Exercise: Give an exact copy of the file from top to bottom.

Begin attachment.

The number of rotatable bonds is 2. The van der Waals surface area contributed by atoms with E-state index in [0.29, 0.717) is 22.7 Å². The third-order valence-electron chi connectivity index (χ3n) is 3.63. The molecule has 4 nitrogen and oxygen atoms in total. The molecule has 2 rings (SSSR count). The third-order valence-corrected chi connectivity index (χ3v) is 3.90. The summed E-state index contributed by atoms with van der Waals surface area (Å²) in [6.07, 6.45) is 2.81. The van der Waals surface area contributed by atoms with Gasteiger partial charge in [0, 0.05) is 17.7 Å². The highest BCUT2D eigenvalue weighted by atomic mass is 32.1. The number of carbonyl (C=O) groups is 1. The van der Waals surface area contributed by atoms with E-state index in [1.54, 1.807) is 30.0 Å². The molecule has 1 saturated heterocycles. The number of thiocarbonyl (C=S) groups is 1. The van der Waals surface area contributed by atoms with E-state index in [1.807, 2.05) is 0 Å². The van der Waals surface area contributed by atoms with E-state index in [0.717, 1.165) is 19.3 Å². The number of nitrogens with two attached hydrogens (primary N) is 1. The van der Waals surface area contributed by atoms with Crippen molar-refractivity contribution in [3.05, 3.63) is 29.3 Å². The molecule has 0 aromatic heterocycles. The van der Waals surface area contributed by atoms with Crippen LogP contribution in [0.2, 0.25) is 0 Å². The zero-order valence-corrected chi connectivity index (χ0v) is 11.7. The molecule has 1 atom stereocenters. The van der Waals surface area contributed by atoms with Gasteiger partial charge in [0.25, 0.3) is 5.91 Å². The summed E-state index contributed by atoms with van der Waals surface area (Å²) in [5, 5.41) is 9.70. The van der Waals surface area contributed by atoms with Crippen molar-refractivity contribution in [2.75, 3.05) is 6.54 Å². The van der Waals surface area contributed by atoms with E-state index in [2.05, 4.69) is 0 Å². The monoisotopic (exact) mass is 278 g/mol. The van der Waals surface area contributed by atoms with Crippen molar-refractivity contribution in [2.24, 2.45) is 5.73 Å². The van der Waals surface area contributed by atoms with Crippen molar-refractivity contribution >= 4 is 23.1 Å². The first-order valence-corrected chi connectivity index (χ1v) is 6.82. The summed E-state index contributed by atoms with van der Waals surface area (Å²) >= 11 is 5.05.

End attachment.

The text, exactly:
The number of rotatable bonds is 2. The van der Waals surface area contributed by atoms with E-state index in [0.29, 0.717) is 22.7 Å². The third-order valence-electron chi connectivity index (χ3n) is 3.63. The molecule has 4 nitrogen and oxygen atoms in total. The molecule has 2 rings (SSSR count). The third-order valence-corrected chi connectivity index (χ3v) is 3.90. The summed E-state index contributed by atoms with van der Waals surface area (Å²) in [6.07, 6.45) is 2.81. The van der Waals surface area contributed by atoms with Gasteiger partial charge in [0, 0.05) is 17.7 Å². The highest BCUT2D eigenvalue weighted by atomic mass is 32.1. The number of carbonyl (C=O) groups is 1. The van der Waals surface area contributed by atoms with E-state index in [1.54, 1.807) is 30.0 Å². The molecule has 1 saturated heterocycles. The number of thiocarbonyl (C=S) groups is 1. The van der Waals surface area contributed by atoms with E-state index in [1.807, 2.05) is 0 Å². The van der Waals surface area contributed by atoms with E-state index in [0.717, 1.165) is 19.3 Å². The number of nitrogens with two attached hydrogens (primary N) is 1. The van der Waals surface area contributed by atoms with Crippen molar-refractivity contribution in [3.05, 3.63) is 29.3 Å². The molecule has 0 aromatic heterocycles. The van der Waals surface area contributed by atoms with Crippen LogP contribution in [0.2, 0.25) is 0 Å². The zero-order valence-corrected chi connectivity index (χ0v) is 11.7. The molecule has 1 atom stereocenters. The van der Waals surface area contributed by atoms with Gasteiger partial charge in [0.25, 0.3) is 5.91 Å². The summed E-state index contributed by atoms with van der Waals surface area (Å²) in [5, 5.41) is 9.70. The van der Waals surface area contributed by atoms with Crippen molar-refractivity contribution in [2.75, 3.05) is 6.54 Å². The van der Waals surface area contributed by atoms with E-state index in [2.05, 4.69) is 0 Å². The monoisotopic (exact) mass is 278 g/mol. The van der Waals surface area contributed by atoms with Crippen molar-refractivity contribution in [2.24, 2.45) is 5.73 Å². The van der Waals surface area contributed by atoms with Crippen molar-refractivity contribution >= 4 is 23.1 Å². The first-order valence-corrected chi connectivity index (χ1v) is 6.82. The summed E-state index contributed by atoms with van der Waals surface area (Å²) >= 11 is 5.05.